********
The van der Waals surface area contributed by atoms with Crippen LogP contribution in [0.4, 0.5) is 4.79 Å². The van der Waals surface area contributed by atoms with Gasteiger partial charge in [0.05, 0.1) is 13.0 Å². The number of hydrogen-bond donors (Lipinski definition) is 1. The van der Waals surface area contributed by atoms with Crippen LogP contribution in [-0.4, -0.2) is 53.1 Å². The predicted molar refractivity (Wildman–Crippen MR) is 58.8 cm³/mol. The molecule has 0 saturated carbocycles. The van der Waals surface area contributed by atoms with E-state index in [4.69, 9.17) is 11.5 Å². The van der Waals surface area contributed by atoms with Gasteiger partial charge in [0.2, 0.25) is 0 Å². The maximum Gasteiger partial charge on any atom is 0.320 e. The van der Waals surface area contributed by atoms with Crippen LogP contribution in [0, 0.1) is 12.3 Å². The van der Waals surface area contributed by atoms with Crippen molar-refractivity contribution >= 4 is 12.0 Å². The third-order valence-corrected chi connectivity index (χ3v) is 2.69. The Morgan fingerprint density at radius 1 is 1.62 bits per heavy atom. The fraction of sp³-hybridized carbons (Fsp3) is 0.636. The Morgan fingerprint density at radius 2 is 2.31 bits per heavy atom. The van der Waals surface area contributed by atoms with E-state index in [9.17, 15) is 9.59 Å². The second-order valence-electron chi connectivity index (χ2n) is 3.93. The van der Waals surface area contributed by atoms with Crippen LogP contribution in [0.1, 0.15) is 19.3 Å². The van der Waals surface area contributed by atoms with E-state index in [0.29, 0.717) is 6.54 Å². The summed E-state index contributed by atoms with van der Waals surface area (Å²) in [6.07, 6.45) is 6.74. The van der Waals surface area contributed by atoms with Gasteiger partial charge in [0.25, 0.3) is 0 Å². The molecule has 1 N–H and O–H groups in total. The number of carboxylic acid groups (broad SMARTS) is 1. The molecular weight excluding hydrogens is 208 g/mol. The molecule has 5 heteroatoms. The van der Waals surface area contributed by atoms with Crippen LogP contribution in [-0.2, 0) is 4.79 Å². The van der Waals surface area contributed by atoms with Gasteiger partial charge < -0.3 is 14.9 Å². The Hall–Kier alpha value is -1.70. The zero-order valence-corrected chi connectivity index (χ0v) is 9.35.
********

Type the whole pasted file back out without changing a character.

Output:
The van der Waals surface area contributed by atoms with Crippen LogP contribution in [0.4, 0.5) is 4.79 Å². The van der Waals surface area contributed by atoms with Gasteiger partial charge in [0.05, 0.1) is 13.0 Å². The number of hydrogen-bond donors (Lipinski definition) is 1. The van der Waals surface area contributed by atoms with Crippen LogP contribution in [-0.4, -0.2) is 53.1 Å². The predicted molar refractivity (Wildman–Crippen MR) is 58.8 cm³/mol. The molecule has 0 saturated carbocycles. The van der Waals surface area contributed by atoms with E-state index in [4.69, 9.17) is 11.5 Å². The van der Waals surface area contributed by atoms with Gasteiger partial charge in [0.2, 0.25) is 0 Å². The maximum Gasteiger partial charge on any atom is 0.320 e. The van der Waals surface area contributed by atoms with Crippen LogP contribution in [0, 0.1) is 12.3 Å². The van der Waals surface area contributed by atoms with Crippen molar-refractivity contribution >= 4 is 12.0 Å². The third-order valence-corrected chi connectivity index (χ3v) is 2.69. The Morgan fingerprint density at radius 1 is 1.62 bits per heavy atom. The fraction of sp³-hybridized carbons (Fsp3) is 0.636. The Morgan fingerprint density at radius 2 is 2.31 bits per heavy atom. The van der Waals surface area contributed by atoms with E-state index in [9.17, 15) is 9.59 Å². The second-order valence-electron chi connectivity index (χ2n) is 3.93. The van der Waals surface area contributed by atoms with Crippen LogP contribution in [0.1, 0.15) is 19.3 Å². The van der Waals surface area contributed by atoms with E-state index in [0.29, 0.717) is 6.54 Å². The summed E-state index contributed by atoms with van der Waals surface area (Å²) in [6.07, 6.45) is 6.74. The van der Waals surface area contributed by atoms with Gasteiger partial charge in [0.25, 0.3) is 0 Å². The molecule has 1 N–H and O–H groups in total. The number of carboxylic acid groups (broad SMARTS) is 1. The molecular weight excluding hydrogens is 208 g/mol. The molecule has 5 heteroatoms. The van der Waals surface area contributed by atoms with Crippen LogP contribution in [-0.2, 0) is 4.79 Å². The van der Waals surface area contributed by atoms with Gasteiger partial charge < -0.3 is 14.9 Å². The Hall–Kier alpha value is -1.70. The zero-order valence-corrected chi connectivity index (χ0v) is 9.35.